Older Adult Holocaust Survivor

Helping Older Adults Age in Place

Older adults living in our community are struggling with food insecurity, social isolation, inaccessible medical care, anxiety, depression, household chores, and other challenges.

Approximately 12% of our neighbors are 70 or older. Nearly one-third of them live below the poverty line and are unable to afford basic necessities and critical services on their own.

“Did you know many adults over the age of 65 cannot easily access vital services, leaving thousands of frail elderly in our community to fend for themselves?” asked Y Chief Development and Social Services Officer Victoria Neznansky. “They are falling through the cracks every day. Their basic needs aren’t adequately met.”

As more older adults seek to age in place, the Y is planning to expand critical support for vulnerable older adults in our community to live out their lives with dignity.

What are some of the challenges faced by older adults living alone in our community?

Last month, an elderly widow fell in her apartment. Without any family members in the area to call for help, she reached out to a neighbor who contacted us. We immediately arranged for an ambulance to take her to the hospital, and she came home the same day with a cast. But, our assistance didn’t stop there. We delivered a get-well basket to brighten her day and encouraged her to speak with her doctor to request additional hours of homecare while she was unable to care for herself. We continue to check in with her in person and by phone.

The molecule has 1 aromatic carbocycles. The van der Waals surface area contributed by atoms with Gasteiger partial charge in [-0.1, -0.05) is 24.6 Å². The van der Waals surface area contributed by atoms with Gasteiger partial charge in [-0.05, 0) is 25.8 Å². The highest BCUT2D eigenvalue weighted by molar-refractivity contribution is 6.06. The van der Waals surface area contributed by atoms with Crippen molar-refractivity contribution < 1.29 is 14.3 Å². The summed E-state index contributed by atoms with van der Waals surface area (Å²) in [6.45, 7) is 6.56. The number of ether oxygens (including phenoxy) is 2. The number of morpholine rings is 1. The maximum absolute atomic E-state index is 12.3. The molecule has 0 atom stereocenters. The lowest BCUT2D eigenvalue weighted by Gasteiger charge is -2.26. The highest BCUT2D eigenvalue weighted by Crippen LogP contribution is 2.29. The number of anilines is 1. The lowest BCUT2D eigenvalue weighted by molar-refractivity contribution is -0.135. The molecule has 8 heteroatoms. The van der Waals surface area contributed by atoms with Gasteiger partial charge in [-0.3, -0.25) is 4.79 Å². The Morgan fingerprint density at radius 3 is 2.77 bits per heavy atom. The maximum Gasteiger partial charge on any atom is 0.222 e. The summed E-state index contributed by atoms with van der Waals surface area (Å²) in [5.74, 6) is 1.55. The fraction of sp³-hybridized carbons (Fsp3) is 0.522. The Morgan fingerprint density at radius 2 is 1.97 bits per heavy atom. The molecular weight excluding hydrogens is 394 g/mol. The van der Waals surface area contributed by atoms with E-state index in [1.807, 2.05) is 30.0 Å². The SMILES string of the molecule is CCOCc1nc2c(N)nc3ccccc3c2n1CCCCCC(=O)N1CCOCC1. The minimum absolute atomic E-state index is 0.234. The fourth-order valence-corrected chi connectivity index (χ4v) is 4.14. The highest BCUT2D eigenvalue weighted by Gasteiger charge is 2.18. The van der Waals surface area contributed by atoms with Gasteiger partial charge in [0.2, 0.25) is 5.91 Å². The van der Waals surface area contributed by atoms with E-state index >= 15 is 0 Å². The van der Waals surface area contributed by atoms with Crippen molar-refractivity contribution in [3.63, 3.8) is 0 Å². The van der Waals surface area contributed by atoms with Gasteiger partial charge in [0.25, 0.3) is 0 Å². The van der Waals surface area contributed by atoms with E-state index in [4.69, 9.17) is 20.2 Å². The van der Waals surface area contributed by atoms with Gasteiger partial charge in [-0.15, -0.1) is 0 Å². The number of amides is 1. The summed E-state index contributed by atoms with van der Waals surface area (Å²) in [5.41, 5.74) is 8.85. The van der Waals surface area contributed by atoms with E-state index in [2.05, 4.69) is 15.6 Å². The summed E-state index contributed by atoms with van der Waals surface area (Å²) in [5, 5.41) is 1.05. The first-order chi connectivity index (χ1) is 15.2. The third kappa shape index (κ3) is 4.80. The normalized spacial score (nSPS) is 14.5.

This month, a single woman in her late 70s reached out to us when she didn’t have transportation for a medical procedure. We not only arranged to bring her to the hospital and return her home, but we also provided her with an older adult escort who is specifically trained to assist with mobility issues.

Last week, the family of a 99-year old Holocaust survivor contacted us to see if we could help her obtain a COVID-19 vaccination booster shot. As an official New York City COVID-19 vaccination scheduler for older adults in our community, we were able to make her appointment. But, we also arranged for her transportation with an escort, and provided her meals and assistance at home.

The Y is dedicated to helping our elderly neighbors age in place. That’s why we are planning to increase our services to reach more older adults; provide training to recognize the urgent needs of older adults at home for members of the community – clergy, postal carriers, superintendents, and law enforcement; and engage bilingual geriatric social workers who best understand this population’s unique needs.

We are deeply grateful for your support and for your commitment to caring for our elderly neighbors.

About the Y
Established in 1917, the YM&YWHA of Washington Heights & Inwood (the Y) is Northern Manhattan’s premier Jewish community center — serving an ethnically and socio-economically diverse constituency — improving the quality of life for people of all ages through critical social services and innovative programs in health, wellness, education, and social justice, while promoting diversity and inclusion, and caring for those in need.

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